Equal pay for equal work … it’s a concept that has long been disputed in American employment law. Did you know that it wasn’t started by women advocating for equal pay, but by unions fighting for equal wages for men? When soldiers went off to fight World War II and women worked their jobs to keep the U.S. economy functioning, the National War Labor Board urged employers to pay women the same wages as their male counterparts. Because, however, most companies did not heed this advice, men returning from war worried that their jobs would be permanently taken by the cheaper women’s labor force. In response, unions stepped in to try to stop employers from undercutting men’s wages. The concept of equal pay grew out of these circumstances, and has since been equated to lower wages paid to women. What ensued after a decades-long fight was the Equal Pay Act of 1963, signed into the nation’s employment laws by President John F. Kennedy.
The EEOC or Equal Employment Opportunity Commission was developed and created through the Title VII of the Civil Rights Act of 1964. However, it has a mission that has been shaped by numerous pieces of legislation. It may have seemed to start simple enough but over the years many laws and amendments have continued to expand the role, responsibilities and authority of the EEOC. There are many pieces of legislation that make up the employment protection laws of the United States.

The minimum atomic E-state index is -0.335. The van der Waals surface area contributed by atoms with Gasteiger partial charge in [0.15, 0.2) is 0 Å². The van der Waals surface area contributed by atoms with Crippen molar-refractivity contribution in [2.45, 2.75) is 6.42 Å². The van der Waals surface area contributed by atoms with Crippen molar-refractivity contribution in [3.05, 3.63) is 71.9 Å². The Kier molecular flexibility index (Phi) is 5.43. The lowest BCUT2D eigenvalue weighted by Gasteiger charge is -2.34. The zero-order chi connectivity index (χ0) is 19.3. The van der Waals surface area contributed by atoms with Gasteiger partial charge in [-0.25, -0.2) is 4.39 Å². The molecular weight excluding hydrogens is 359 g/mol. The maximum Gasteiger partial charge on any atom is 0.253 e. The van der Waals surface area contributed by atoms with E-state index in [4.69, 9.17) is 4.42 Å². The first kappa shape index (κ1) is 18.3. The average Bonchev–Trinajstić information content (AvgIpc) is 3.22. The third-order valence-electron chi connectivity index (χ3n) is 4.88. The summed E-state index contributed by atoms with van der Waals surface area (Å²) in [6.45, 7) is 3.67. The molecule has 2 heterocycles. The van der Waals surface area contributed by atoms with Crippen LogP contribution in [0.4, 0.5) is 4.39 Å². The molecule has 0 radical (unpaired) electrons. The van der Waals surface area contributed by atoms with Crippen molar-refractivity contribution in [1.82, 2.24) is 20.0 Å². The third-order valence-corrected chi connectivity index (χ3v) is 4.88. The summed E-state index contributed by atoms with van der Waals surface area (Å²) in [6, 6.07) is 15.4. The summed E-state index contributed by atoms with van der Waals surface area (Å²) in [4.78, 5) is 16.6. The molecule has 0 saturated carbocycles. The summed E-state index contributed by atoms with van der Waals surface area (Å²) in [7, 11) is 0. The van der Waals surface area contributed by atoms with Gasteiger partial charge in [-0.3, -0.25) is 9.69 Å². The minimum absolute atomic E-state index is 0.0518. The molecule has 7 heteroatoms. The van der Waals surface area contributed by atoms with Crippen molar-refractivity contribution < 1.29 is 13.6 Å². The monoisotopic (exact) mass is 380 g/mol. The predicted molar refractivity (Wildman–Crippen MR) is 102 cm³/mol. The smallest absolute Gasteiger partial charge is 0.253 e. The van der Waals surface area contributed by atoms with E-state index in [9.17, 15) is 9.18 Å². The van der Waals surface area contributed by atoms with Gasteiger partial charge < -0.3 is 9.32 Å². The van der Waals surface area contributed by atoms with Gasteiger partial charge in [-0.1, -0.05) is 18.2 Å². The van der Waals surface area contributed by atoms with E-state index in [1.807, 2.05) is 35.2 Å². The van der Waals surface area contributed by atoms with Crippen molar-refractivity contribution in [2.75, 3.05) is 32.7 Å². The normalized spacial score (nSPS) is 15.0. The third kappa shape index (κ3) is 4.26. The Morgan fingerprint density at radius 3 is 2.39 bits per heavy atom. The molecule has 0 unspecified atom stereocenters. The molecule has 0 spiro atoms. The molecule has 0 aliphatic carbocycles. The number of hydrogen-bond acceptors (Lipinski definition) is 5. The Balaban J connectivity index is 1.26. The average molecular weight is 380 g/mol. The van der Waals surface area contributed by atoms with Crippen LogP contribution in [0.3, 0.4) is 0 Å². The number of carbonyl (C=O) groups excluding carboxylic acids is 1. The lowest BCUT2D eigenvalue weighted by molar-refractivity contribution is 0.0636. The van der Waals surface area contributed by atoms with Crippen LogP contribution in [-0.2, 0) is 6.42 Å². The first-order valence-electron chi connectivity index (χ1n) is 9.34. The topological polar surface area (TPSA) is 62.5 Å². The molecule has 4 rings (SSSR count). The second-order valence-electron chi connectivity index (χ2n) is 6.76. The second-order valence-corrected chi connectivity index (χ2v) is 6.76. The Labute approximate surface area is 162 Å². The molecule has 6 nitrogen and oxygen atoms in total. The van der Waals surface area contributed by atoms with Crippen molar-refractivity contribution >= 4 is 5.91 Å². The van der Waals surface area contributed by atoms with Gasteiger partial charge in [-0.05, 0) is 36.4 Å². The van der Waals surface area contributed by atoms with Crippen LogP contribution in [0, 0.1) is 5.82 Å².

The United States Equal Employment Opportunity Commission or the EEOC is a federal agency which has the responsibility of enforcing federal laws which prohibit discrimination of any kind in the workplace. Employment laws are in place which make it illegal for an employer to discriminate against an applicant or an employee based on the individual’s color, race, gender, state of pregnancy, religion, age (40 years old and above), national origin, genetic information or disability. Retaliation against a person who complains about or reports discrimination, files a discrimination claim, or participates in an investigation about employment discrimination is also prohibited. Most employers who have a minimum of 15 employees must abide by EEOC laws. In age discrimination cases the company has to have at least 20 employees. Most employment agencies and labor unions are covered by EEOC laws as well. Discrimination laws are applicable to all kinds of work situations such as hiring and firing, harassment, wages, benefits, training and promotions.